This is it, it's perfect, you have finally found the property you've been looking for! Just one last thing, which is likely one of the most important, you still need to check out that epic view. Then wait, what?! How can a gorgeous San Diego skyline be disrupted by a plethora of unattractive power lines? It's like they're photo-bombing your perfect view! Why oh why did they do this, and whose idea was this? Questions like these cross my mind on the daily when new properties hit the market with issues like these. Whomever is responsible for this may be one the most disliked guy or girl in San Diego, until now :)
In this article written back in February of this year (2018) by The San Diego Union Tribune, it shares how the city is finally going to be putting these power lines to bed, meaning underground. This project was originally established all the way back in 2009, but since then there have been many obstacles that have pushed out the project from beginning, one of which was the backlash against the utility boxes neighborhoods get after the overhead poles are removed. Once "underground" they must be accessible from somewhere, so they transition from the poles to metal boxes that can be placed really anywhere, based on the guidelines created for the project. From Kensington to parts of La Jolla and Point Loma, neighborhoods have lobbied city officials to delay planned utility undergrounding projects because they dislike the square metal boxes. The main complaints are that they often get placed in the middle of sidewalks where they reduce walkability and become magnets for graffiti. As they note in the article, it is somewhat of a trade off between seeing power lines obstruct your view or have a metal box taking over your daily walk. However, if residents can see the designs before construction begins, they can request modifications or decide against moving forward, which will make things good for all parties involved.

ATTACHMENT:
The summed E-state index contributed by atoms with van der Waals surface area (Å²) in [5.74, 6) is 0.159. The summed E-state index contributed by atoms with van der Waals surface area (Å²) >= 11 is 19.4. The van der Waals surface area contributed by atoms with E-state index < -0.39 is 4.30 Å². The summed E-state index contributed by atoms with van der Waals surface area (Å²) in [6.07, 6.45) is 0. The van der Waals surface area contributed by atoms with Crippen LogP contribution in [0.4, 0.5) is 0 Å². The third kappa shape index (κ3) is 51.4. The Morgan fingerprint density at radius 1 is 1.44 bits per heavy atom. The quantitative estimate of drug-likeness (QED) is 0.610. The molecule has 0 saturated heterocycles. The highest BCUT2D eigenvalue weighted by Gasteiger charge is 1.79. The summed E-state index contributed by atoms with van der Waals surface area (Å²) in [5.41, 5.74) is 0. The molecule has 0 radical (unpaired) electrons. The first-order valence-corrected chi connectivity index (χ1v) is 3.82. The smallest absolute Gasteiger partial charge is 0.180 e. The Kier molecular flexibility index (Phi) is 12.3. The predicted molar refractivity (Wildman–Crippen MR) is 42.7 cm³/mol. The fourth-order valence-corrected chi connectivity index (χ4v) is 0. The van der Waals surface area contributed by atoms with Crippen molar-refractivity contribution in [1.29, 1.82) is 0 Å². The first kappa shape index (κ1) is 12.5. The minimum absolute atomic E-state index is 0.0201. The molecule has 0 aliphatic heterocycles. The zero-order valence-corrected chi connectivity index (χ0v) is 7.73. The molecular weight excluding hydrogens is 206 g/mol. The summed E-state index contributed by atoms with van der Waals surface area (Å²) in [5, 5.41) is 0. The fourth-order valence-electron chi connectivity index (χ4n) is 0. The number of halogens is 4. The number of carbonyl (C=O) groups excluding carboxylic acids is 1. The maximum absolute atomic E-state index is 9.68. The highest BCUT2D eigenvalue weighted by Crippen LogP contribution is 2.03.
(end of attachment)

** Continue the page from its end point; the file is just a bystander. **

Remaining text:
So although it is finally getting attention to be fixed, don't hold your breathe as a project like this can take significant time to plan and jump through unforeseen hoops. The neighborhoods listed in the first year of the five-year implementation plan are in La Jolla, Pacific Beach, Midtown, Mission Hills, North Park, Bay Terraces, Chollas View, Skyline, Clairemont, Lake Murray, Serra Mesa, Logan Heights, Fairmont Village and Southcrest. Soon, these residents will not have to endure the treacherous view obstruction by power lines and life will eventually go on :)